How to determine award classification
The issue of whether an award or enterprise agreement applies to an employee, and if so what classification applies to his or her work, is often vexed. It is a matter which comes before the courts frequently, for example in cases to recover award or enterprise agreement entitlements. It is also sometimes relevant in unfair dismissal cases. For example if a dismissed employee enjoyed an annual rate of earnings in excess of the high income threshold, he or she will be precluded from taking an unfair dismissal claim to the Fair Work Commission unless his or her employment was covered by an award or enterprise agreement. This is turn will often require an analysis of whether a classification in an award or enterprise agreement covers the work the employee undertook.
Here is an extract from a recent decision of the Federal Circuit Court of Australia which identities the issue and succinctly expresses the interpretation principles which are to be applied.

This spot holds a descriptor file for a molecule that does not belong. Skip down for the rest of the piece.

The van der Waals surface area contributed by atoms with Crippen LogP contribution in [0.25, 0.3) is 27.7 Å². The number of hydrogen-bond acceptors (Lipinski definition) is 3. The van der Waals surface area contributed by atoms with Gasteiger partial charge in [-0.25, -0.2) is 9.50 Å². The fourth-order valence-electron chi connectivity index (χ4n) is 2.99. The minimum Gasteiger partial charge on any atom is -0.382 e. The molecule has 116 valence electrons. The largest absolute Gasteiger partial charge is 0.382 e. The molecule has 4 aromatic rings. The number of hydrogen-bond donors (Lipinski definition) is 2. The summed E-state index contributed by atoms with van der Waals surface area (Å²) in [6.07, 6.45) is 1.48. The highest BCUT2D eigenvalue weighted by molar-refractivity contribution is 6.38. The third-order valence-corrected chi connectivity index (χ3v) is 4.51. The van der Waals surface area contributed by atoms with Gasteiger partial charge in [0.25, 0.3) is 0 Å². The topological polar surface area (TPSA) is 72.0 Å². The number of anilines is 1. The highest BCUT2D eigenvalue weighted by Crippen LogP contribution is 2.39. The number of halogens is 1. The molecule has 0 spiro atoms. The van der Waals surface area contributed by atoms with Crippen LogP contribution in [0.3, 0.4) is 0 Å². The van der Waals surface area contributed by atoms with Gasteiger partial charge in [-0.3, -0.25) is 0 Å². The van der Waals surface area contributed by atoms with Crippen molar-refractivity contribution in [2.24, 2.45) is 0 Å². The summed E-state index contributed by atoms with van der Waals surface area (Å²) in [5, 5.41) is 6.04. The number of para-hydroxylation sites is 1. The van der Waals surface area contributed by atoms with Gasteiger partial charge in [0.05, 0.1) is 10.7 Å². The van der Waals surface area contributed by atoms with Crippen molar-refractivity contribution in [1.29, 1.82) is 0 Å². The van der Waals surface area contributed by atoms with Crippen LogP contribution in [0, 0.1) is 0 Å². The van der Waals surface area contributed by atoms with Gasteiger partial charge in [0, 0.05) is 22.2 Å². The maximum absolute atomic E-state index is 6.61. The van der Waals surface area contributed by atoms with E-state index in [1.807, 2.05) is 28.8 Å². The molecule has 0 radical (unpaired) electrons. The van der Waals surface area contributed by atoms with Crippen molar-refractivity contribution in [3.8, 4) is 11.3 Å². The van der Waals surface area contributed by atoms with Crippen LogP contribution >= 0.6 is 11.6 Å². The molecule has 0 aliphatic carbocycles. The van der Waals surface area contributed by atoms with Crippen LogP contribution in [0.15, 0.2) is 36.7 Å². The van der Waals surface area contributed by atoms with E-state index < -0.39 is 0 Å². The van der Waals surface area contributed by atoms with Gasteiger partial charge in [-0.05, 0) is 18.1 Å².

“Principles in determining applicable award classification
The courts and industrial tribunals have developed principles to be applied to ascertain whether an employee falls within a particular classification described in an award or agreement. Where the employee performs mixed functions, the approach has been to examine the “major and substantial employment” of the employee or the “principal purpose” or “primary function” of the employee.
For example, in Logan v Otis Elevator Company Pty Ltd  IRCA 200, Moore J referred to and applied decision of Sheldon J in Ware v O’Donnell Griffin (Television Services) Pty Ltd  AR (NSW) 18 where his Honour, applying the “major and substantial employment” test, relevantly observed:
…it is not merely a matter of quantifying the time spent on the various elements of work performed by a complainant; the quality of the different types of work done is also a relevant consideration.
The task of the Court in examining the major, substantial or principal aspect of the work performed by the employee will include consideration of the amount of time spent performing particular tasks, but also the circumstances of the employment, and what the employee was employed to do. The question is one of fact, to be determined by reference to the duties actually attaching to the position, rather than its title: City of Wanneroo v Holmes  FCA 553; (1989) 30 IR 362 at 379; Joyce v Christofferson (1990) 26 FCR 261 at 278.”
Davies v Carnachan Family Trust Pty Ltd (2018) FCCA 545 delivered 8 March 2018 per Jones J